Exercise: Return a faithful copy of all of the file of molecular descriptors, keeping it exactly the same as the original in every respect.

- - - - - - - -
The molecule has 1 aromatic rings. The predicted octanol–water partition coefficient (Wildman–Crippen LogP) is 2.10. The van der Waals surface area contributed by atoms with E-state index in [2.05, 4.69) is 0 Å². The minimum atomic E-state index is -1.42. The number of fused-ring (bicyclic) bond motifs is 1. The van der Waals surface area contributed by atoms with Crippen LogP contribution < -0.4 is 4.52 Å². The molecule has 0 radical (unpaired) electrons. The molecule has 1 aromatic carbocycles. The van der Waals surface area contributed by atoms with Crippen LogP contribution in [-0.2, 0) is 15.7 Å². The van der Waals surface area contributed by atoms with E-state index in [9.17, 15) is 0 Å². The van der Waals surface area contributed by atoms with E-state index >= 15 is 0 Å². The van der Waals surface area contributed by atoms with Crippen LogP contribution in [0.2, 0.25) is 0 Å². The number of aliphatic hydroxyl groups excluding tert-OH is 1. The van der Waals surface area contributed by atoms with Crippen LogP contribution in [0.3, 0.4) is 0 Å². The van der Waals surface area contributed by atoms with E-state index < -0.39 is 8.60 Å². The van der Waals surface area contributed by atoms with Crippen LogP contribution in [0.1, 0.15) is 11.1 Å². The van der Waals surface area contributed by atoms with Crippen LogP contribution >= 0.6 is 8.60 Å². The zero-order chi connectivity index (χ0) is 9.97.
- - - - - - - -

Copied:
The molecule has 1 aromatic rings. The predicted octanol–water partition coefficient (Wildman–Crippen LogP) is 2.10. The van der Waals surface area contributed by atoms with E-state index in [2.05, 4.69) is 0 Å². The minimum atomic E-state index is -1.42. The number of fused-ring (bicyclic) bond motifs is 1. The van der Waals surface area contributed by atoms with Crippen LogP contribution < -0.4 is 4.52 Å². The molecule has 0 radical (unpaired) electrons. The molecule has 1 aromatic carbocycles. The van der Waals surface area contributed by atoms with Crippen LogP contribution in [-0.2, 0) is 15.7 Å². The van der Waals surface area contributed by atoms with E-state index in [9.17, 15) is 0 Å². The van der Waals surface area contributed by atoms with E-state index >= 15 is 0 Å². The van der Waals surface area contributed by atoms with Crippen LogP contribution in [0.2, 0.25) is 0 Å². The number of aliphatic hydroxyl groups excluding tert-OH is 1. The van der Waals surface area contributed by atoms with Crippen LogP contribution in [0.3, 0.4) is 0 Å². The van der Waals surface area contributed by atoms with E-state index < -0.39 is 8.60 Å². The van der Waals surface area contributed by atoms with Crippen LogP contribution in [0.1, 0.15) is 11.1 Å². The van der Waals surface area contributed by atoms with Crippen LogP contribution >= 0.6 is 8.60 Å². The zero-order chi connectivity index (χ0) is 9.97.